Phone Addiction linked with Insomnia: New Study Insights

Phone addiction associated with increased insomnia risks.
Study links phone addiction to insomnia risks.

In addition to confirming the well-established link between mobile phone addiction and sleeplessness, a recent study published in Frontiers Public Health offered evidence that this detrimental effect can be lessened by increased physical activity.

Social media use was viewed as advantageous during the COVID-19 epidemic for both spreading public health information and offering social assistance during widespread isolation. However, as the current study’s authors pointed out, it is important to take into consideration the drawbacks of cell phone use, including its known impact on sleeplessness. The authors noted that while research on the impact of teen phone use during the pandemic has primarily concentrated on mental health, it is unclear what effect it has had on sleeplessness.

To close this information gap, researchers looked into the underlying causes of the association between sleeplessness and cell phone addiction in college students, taking into account the moderating effects of physical exercise and the mediating function of social anxiety. Chinese college students were surveyed for this study, which was carried out in the country that saw the first COVID-19 outbreak.

A survey administered online was used in this investigation, and 301 college students answered it. The Chinese version of the Mobile Phone Addiction Tendency Scale (MPATS) was used to gauge a student’s level of addiction to mobile phones; higher scores denote more severe addiction. Higher scores correspond to higher levels of social anxiety. The Social Phobia Inventory (SPIN), a Chinese version of the instrument, was used to measure social anxiety. The Physical Activity Rating Scale (PARS-3) was used to measure the amount of physical activity, and the Insomnia Severity Index was used to examine the severity of insomnia. Higher scores on both instruments correspond to higher levels of activity and more severe insomnia.

According to their findings, social anxiety and mobile phone addiction were significantly correlated (P <.001), while social anxiety and insomnia were highly correlated (P <.01). Overall, it was discovered that there was a substantial (P <.001) association between sleeplessness and cell phone addiction. The indirect association between them was also found to be significant (indirect effect = 0.03; SE = 0.01; 95% Boot CI, 0.01–0.06), which suggests that social anxiety may be a mediator of this relationship.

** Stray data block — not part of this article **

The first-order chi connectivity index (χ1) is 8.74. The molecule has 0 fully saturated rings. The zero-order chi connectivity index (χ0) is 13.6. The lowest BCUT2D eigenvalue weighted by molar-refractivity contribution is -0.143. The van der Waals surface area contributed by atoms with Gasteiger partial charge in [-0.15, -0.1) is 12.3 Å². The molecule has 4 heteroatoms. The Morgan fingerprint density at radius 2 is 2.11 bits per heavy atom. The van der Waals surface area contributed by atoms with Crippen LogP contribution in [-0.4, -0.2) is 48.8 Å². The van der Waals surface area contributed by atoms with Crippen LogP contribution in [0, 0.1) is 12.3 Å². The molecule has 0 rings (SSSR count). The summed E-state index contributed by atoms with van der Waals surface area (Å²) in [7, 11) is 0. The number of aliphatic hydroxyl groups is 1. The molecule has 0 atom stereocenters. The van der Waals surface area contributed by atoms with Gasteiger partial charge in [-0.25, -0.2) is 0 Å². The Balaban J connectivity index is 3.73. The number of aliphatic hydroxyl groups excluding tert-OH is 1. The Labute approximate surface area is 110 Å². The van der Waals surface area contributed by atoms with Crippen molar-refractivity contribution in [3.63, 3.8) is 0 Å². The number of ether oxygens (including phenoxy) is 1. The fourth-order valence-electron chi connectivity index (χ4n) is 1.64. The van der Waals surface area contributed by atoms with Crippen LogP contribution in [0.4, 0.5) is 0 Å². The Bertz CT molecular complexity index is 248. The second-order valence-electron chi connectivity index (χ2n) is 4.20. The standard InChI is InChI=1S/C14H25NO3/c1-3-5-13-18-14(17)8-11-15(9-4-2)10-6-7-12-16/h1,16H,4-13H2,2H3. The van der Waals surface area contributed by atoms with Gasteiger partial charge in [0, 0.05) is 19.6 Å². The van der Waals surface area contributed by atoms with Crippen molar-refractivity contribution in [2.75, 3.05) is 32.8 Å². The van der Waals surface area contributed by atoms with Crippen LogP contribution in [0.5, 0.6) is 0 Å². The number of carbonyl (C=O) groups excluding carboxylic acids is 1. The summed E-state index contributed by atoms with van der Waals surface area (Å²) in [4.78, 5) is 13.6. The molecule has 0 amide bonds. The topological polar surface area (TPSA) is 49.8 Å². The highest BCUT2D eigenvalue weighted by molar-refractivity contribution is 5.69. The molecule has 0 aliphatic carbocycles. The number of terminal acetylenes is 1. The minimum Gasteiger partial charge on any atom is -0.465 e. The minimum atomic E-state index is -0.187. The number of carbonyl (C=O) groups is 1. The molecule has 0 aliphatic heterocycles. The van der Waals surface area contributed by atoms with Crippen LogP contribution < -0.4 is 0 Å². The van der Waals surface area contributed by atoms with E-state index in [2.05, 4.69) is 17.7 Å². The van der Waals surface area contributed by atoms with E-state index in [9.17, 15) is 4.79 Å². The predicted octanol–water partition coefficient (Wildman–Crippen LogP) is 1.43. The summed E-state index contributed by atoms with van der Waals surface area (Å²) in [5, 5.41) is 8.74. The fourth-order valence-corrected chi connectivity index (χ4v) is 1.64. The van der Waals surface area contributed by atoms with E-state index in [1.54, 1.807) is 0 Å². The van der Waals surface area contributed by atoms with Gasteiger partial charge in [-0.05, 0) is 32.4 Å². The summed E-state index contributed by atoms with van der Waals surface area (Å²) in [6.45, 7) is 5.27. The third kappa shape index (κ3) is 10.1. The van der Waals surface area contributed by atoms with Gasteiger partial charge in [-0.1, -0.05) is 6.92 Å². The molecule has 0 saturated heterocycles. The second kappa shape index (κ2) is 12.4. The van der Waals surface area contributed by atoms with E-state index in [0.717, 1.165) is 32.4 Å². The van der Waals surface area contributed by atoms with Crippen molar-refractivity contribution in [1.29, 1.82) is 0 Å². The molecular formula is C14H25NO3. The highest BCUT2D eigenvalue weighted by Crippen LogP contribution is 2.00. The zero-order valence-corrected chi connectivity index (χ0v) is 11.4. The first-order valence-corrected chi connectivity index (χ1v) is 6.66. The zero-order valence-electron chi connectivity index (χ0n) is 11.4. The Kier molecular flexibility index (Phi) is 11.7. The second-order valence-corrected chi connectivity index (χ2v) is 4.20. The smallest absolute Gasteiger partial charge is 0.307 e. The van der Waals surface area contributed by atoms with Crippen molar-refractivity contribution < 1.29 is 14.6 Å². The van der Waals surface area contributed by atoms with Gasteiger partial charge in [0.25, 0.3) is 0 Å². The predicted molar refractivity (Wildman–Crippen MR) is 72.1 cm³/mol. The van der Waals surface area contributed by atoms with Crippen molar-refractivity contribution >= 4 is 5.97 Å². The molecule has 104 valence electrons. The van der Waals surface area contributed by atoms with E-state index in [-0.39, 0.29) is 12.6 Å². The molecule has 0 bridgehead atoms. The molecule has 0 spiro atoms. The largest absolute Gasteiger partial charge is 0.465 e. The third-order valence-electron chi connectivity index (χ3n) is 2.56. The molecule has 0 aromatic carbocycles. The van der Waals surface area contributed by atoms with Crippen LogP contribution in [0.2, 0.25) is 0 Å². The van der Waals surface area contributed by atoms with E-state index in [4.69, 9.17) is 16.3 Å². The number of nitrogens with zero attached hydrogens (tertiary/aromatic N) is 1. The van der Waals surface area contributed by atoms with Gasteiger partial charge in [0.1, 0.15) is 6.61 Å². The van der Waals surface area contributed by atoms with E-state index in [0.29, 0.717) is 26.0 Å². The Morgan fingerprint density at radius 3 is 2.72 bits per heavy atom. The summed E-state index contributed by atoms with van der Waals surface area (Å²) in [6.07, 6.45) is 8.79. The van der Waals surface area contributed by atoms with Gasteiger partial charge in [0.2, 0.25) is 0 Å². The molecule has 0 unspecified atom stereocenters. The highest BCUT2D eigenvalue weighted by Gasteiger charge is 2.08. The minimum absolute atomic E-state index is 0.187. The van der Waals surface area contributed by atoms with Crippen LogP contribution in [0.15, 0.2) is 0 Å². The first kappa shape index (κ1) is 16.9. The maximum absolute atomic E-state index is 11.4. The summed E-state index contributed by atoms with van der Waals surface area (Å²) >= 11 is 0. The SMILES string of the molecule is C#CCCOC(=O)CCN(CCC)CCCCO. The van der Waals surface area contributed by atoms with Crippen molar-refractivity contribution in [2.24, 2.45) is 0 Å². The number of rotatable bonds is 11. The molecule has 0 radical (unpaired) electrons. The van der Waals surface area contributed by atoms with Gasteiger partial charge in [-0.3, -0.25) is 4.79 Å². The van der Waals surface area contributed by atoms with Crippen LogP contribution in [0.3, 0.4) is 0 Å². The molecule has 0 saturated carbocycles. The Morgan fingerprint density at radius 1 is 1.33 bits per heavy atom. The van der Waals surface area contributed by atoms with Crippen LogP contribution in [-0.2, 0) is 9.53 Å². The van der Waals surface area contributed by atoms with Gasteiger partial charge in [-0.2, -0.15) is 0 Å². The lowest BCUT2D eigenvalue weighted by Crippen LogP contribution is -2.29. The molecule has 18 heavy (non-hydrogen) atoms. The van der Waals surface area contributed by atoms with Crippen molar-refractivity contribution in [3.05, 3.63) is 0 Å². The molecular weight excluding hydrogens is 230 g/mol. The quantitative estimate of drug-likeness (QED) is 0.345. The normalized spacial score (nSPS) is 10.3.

According to the self-reports, increasing physical activity can help people feel less addicted to their phones and less socially anxious. It was discovered that physical exercise had a substantial moderating effect (P <.05) on the association between sleeplessness and mobile phone addiction. The authors continued by noting that research has shown that physical activity can enhance mental health and help manage stress and loneliness. The results of the writers agreed with earlier studies in this field.

“But it is worth noting that social anxiety could only partially account for the relationship between mobile phone addiction and insomnia; thus other key latent indicators, such as interpersonal distress, should also considered when examining the mediation role between them afterwards,” they added.

The study’s shortcomings include the cross-sectional design’s inability to show causal links, the recall bias risk associated with self-reported data, and the use of convenient sampling, which produced a moderate sample size. Additionally, the results might not be as broadly applicable given their restricted emphasis on college students during a particular pandemic period.

“In summary, our research results indicate that increasing physical activity and reducing social anxiety can improve insomnia symptoms among college students,” the authors concluded. “To prevent future problematic behaviors among college students, it is necessary to adopt proactive health behaviors, such as engaging in physical activity, to counteract or avoid subsequent passive impacts.”

For more Information: Mobile phone addiction and insomnia among college students in China during the COVID-19 pandemic: a moderated mediation model, Frontiers in public Health, https://doi.org/10.3389/fpubh.2024.1338526

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